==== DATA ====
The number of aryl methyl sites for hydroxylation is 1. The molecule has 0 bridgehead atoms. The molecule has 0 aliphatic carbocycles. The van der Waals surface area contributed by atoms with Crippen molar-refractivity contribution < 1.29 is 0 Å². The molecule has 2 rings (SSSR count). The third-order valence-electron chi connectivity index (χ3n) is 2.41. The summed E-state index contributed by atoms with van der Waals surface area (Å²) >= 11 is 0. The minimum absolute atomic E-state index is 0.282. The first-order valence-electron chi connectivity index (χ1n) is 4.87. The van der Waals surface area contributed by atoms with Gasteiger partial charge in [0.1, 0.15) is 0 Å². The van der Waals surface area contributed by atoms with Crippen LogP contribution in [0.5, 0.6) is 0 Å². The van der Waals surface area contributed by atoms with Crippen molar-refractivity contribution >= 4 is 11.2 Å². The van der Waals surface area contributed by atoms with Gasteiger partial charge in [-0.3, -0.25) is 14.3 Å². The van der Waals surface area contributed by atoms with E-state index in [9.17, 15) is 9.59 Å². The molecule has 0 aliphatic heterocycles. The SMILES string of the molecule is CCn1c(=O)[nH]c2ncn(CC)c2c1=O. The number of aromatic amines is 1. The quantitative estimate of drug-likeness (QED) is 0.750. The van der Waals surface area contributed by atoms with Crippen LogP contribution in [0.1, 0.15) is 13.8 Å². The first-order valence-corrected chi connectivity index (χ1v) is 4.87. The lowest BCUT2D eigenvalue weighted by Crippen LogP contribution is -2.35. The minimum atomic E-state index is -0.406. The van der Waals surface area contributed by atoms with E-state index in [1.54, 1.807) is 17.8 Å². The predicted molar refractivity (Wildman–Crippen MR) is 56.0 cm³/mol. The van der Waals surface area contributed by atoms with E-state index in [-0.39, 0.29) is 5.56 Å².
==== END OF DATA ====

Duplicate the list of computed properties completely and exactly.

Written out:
The number of aryl methyl sites for hydroxylation is 1. The molecule has 0 bridgehead atoms. The molecule has 0 aliphatic carbocycles. The van der Waals surface area contributed by atoms with Crippen molar-refractivity contribution < 1.29 is 0 Å². The molecule has 2 rings (SSSR count). The third-order valence-electron chi connectivity index (χ3n) is 2.41. The summed E-state index contributed by atoms with van der Waals surface area (Å²) >= 11 is 0. The minimum absolute atomic E-state index is 0.282. The first-order valence-electron chi connectivity index (χ1n) is 4.87. The van der Waals surface area contributed by atoms with Gasteiger partial charge in [0.1, 0.15) is 0 Å². The van der Waals surface area contributed by atoms with Crippen LogP contribution in [0.5, 0.6) is 0 Å². The van der Waals surface area contributed by atoms with Crippen molar-refractivity contribution >= 4 is 11.2 Å². The van der Waals surface area contributed by atoms with Gasteiger partial charge in [-0.3, -0.25) is 14.3 Å². The van der Waals surface area contributed by atoms with E-state index in [9.17, 15) is 9.59 Å². The molecule has 0 aliphatic heterocycles. The SMILES string of the molecule is CCn1c(=O)[nH]c2ncn(CC)c2c1=O. The number of aromatic amines is 1. The quantitative estimate of drug-likeness (QED) is 0.750. The van der Waals surface area contributed by atoms with Crippen LogP contribution in [0.1, 0.15) is 13.8 Å². The first-order valence-corrected chi connectivity index (χ1v) is 4.87. The lowest BCUT2D eigenvalue weighted by Crippen LogP contribution is -2.35. The minimum atomic E-state index is -0.406. The van der Waals surface area contributed by atoms with E-state index in [1.54, 1.807) is 17.8 Å². The predicted molar refractivity (Wildman–Crippen MR) is 56.0 cm³/mol. The van der Waals surface area contributed by atoms with E-state index in [-0.39, 0.29) is 5.56 Å².